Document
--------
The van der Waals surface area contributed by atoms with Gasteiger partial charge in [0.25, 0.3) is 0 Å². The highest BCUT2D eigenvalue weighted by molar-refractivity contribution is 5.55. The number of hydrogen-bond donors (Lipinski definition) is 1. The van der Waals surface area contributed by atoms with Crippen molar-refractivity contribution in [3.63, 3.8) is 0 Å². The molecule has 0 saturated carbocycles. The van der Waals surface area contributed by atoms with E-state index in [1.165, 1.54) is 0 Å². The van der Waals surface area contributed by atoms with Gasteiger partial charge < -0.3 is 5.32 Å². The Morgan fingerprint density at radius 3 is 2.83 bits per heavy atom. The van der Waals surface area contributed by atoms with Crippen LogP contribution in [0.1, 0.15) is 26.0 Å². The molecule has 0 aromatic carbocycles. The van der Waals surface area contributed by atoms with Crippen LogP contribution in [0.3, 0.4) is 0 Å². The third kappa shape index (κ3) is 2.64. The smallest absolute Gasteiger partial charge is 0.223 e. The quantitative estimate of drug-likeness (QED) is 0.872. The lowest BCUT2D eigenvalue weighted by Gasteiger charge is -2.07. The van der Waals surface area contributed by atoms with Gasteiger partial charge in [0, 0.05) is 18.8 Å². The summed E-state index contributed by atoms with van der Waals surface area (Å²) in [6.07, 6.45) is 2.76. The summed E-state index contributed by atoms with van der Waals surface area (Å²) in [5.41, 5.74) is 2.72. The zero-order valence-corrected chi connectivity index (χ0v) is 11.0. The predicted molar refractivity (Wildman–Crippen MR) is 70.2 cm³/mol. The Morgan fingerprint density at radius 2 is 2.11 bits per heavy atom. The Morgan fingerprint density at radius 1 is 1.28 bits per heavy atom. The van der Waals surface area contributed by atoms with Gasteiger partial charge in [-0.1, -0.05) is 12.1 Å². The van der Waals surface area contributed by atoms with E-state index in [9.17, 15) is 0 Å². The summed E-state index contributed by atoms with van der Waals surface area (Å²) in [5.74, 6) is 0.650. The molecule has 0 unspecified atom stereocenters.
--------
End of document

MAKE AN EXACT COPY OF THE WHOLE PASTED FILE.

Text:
The van der Waals surface area contributed by atoms with Gasteiger partial charge in [0.25, 0.3) is 0 Å². The highest BCUT2D eigenvalue weighted by molar-refractivity contribution is 5.55. The number of hydrogen-bond donors (Lipinski definition) is 1. The van der Waals surface area contributed by atoms with Crippen molar-refractivity contribution in [3.63, 3.8) is 0 Å². The molecule has 0 saturated carbocycles. The van der Waals surface area contributed by atoms with E-state index in [1.165, 1.54) is 0 Å². The van der Waals surface area contributed by atoms with Gasteiger partial charge < -0.3 is 5.32 Å². The Morgan fingerprint density at radius 3 is 2.83 bits per heavy atom. The van der Waals surface area contributed by atoms with Crippen LogP contribution in [0.1, 0.15) is 26.0 Å². The molecule has 0 aromatic carbocycles. The van der Waals surface area contributed by atoms with Crippen LogP contribution in [0.3, 0.4) is 0 Å². The third kappa shape index (κ3) is 2.64. The smallest absolute Gasteiger partial charge is 0.223 e. The quantitative estimate of drug-likeness (QED) is 0.872. The lowest BCUT2D eigenvalue weighted by Gasteiger charge is -2.07. The van der Waals surface area contributed by atoms with Gasteiger partial charge in [0, 0.05) is 18.8 Å². The summed E-state index contributed by atoms with van der Waals surface area (Å²) in [6.07, 6.45) is 2.76. The summed E-state index contributed by atoms with van der Waals surface area (Å²) in [5.41, 5.74) is 2.72. The zero-order valence-corrected chi connectivity index (χ0v) is 11.0. The predicted molar refractivity (Wildman–Crippen MR) is 70.2 cm³/mol. The Morgan fingerprint density at radius 2 is 2.11 bits per heavy atom. The Morgan fingerprint density at radius 1 is 1.28 bits per heavy atom. The van der Waals surface area contributed by atoms with Gasteiger partial charge in [-0.1, -0.05) is 12.1 Å². The van der Waals surface area contributed by atoms with E-state index in [9.17, 15) is 0 Å². The summed E-state index contributed by atoms with van der Waals surface area (Å²) in [5.74, 6) is 0.650. The molecule has 0 unspecified atom stereocenters.